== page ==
Sunday, May 27, 2007
Head coverings for women...
Photo, President and Mrs. Kennedy leavng Mass in Newport, RI.
The cover up
Obviously this dressing up for Church thing has really grabbed my attention. (And here I'm the one who used to make fun of women who wear chapel veils - so I'm just as bad as everyone else.)
Anyway, quite by accident, while looking for funny nun pictures, I came across this interesting piece regarding the history of women's head coverings. (It is neither scholarly nor exhaustive, yet remains interesting nonetheless.) Have a read, ladies:
A short history
"But then I read the writings of the early Christians. And then I understood why Mennonite and Amish women wear prayer veils or head coverings. I realized that it was in obedience to 1 Corinthians 11:5, which says, “Every woman who prays or prophesies with her head uncovered dishonors her head, for that is one and the same as if her head were shaved.” The early Christian women veiled their heads not only in church, but also anytime they were in public.
From my later study of church history, I discovered that Christian women continued to maintain this practice through the all centuries up to the nineteenth and twentieth centuries. During the nineteenth century, many Christians in the United States and western Europe began arguing that long hair constituted the only covering women needed. Others said that women only needed to wear a covering when in church. The middle class and wealthy women switched from veils and caps to ornate bonnets—if they wore a covering at all. Bonnets became more a matter of fashion than of modesty or obedience to 1 Corinthians 11.
By the turn of the twentieth century, the ornate bonnets of the nineteenth century had given way to ladies’ hats. Until the mid-century, women in Europe and America typically wore a hat or scarf in public, but they were simply following tradition and fashion—without realizing that there was originally a spiritual reason behind the practice. Similarly, until about 1960, western women wore hats when in church. But the meaning behind the hat was lost.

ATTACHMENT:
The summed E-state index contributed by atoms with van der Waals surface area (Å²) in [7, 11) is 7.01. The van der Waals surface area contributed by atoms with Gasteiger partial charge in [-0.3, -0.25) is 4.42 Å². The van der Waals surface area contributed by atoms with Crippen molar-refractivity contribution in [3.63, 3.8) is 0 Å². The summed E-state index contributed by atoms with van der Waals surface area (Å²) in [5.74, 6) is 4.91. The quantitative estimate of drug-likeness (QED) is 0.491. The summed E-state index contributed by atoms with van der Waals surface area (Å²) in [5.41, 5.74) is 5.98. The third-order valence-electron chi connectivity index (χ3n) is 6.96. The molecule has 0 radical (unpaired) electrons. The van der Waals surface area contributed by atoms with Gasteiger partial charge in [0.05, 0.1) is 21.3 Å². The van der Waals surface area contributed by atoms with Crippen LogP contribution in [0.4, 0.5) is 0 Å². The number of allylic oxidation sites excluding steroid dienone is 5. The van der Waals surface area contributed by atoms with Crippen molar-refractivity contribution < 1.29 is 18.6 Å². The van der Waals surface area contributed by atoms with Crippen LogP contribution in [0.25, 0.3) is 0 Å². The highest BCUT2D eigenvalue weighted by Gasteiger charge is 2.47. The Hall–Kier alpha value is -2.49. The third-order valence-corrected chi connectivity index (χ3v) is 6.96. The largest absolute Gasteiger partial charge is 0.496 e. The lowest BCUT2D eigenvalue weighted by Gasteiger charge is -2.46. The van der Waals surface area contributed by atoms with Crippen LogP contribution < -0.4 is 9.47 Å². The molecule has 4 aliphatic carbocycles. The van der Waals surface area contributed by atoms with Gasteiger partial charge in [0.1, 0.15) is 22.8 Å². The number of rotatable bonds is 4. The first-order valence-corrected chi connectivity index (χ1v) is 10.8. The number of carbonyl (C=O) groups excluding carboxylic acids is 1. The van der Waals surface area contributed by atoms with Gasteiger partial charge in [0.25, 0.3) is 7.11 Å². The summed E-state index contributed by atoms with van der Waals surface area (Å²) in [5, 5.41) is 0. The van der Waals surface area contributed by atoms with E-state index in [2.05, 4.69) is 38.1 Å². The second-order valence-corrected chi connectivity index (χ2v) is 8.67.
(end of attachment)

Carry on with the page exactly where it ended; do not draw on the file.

Today, Christian women in eastern churches still cover their heads in church. Some of them cover their heads all of the time. In the west, some Plymouth Brethren women still wear the prayer veil in church, as do many black women. But usually these sisters do not wear a head covering at other times." -Source: "Headcoverings Through the Centuries"
Now isn't that just special? (Yes, I know, the scriptural passage is why Caholic women covered their heads in Church. But once again, did you know that Jackie Kennedy is the one who popularized the mantilla in the U.S.? Until then, most women wore hats or scarves - or that doilie thingie.)
And another thing
Strangely enough, Fr. Edward MacNamarra recently (5/22/07) responded to a question concerning the scriptural injunction for women's heads to be covered, he had this to say:
"During St. Paul's time it was considered modest for a woman to cover her head, and he was underscoring this point for their presence in the liturgical assembly.
This custom was considered normative and was enshrined in Canon 1262.2 of the 1917 Code of Canon Law alongside the recommendation that men and women be separated in Church and that men go bareheaded. This canon was dropped from the new Code of Canon Law promulgated in 1983, but the practice had already begun to fall into disuse from about the beginning of the 1970s.
Even though no longer legally binding, the custom is still widely practiced in some countries, especially in Asia. It has been generally abandoned in most Western countries even though women, unlike men, may still wear hats and veils to Mass if they choose. Sociological factors might also have been involved. The greater emphasis on the equality of man and woman tended to downplay elements that stressed their differences.
Likewise, for the first time in centuries, not donning a hat outdoors, especially for men, ceased being considered as bad manners, whereas up to a few years beforehand it was deemed unseemly to go around hatless. This general dropping of head covering by both sexes may also have influenced the disappearance of the religious custom." - Zenit - May 22, 2007
Finally, one more, "Did you know?" Yeah, so did you know that Hassidic Jewish women must always have their head covered as well? But they wear wigs - which is technically a head covering. :)
Maria Elena Vidal, at "Tea At Trianon" has a beautiful post on this subject, concerning the mystical significance of head coverings for women.